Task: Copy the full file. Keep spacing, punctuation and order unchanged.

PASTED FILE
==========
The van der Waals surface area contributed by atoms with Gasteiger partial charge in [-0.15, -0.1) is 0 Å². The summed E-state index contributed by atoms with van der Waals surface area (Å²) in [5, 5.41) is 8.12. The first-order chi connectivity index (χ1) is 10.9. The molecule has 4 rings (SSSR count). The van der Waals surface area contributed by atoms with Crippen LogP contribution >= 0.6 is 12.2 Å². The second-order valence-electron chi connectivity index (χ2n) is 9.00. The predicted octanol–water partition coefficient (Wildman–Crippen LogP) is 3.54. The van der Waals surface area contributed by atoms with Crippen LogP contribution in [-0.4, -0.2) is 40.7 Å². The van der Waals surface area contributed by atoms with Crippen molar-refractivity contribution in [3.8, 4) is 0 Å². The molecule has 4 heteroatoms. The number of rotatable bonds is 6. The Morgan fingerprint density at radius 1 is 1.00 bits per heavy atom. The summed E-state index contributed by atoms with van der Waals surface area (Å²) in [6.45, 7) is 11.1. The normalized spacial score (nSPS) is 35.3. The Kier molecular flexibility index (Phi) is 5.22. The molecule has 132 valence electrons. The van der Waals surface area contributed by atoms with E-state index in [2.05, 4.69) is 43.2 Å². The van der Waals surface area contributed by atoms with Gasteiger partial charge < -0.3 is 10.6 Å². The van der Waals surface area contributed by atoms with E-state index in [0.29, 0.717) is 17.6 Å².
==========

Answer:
The van der Waals surface area contributed by atoms with Gasteiger partial charge in [-0.15, -0.1) is 0 Å². The summed E-state index contributed by atoms with van der Waals surface area (Å²) in [5, 5.41) is 8.12. The first-order chi connectivity index (χ1) is 10.9. The molecule has 4 rings (SSSR count). The van der Waals surface area contributed by atoms with Crippen LogP contribution >= 0.6 is 12.2 Å². The second-order valence-electron chi connectivity index (χ2n) is 9.00. The predicted octanol–water partition coefficient (Wildman–Crippen LogP) is 3.54. The van der Waals surface area contributed by atoms with Crippen LogP contribution in [-0.4, -0.2) is 40.7 Å². The van der Waals surface area contributed by atoms with Crippen molar-refractivity contribution in [3.8, 4) is 0 Å². The molecule has 4 heteroatoms. The number of rotatable bonds is 6. The Morgan fingerprint density at radius 1 is 1.00 bits per heavy atom. The summed E-state index contributed by atoms with van der Waals surface area (Å²) in [6.45, 7) is 11.1. The normalized spacial score (nSPS) is 35.3. The Kier molecular flexibility index (Phi) is 5.22. The molecule has 132 valence electrons. The van der Waals surface area contributed by atoms with E-state index in [2.05, 4.69) is 43.2 Å². The van der Waals surface area contributed by atoms with Gasteiger partial charge < -0.3 is 10.6 Å². The van der Waals surface area contributed by atoms with E-state index in [0.29, 0.717) is 17.6 Å².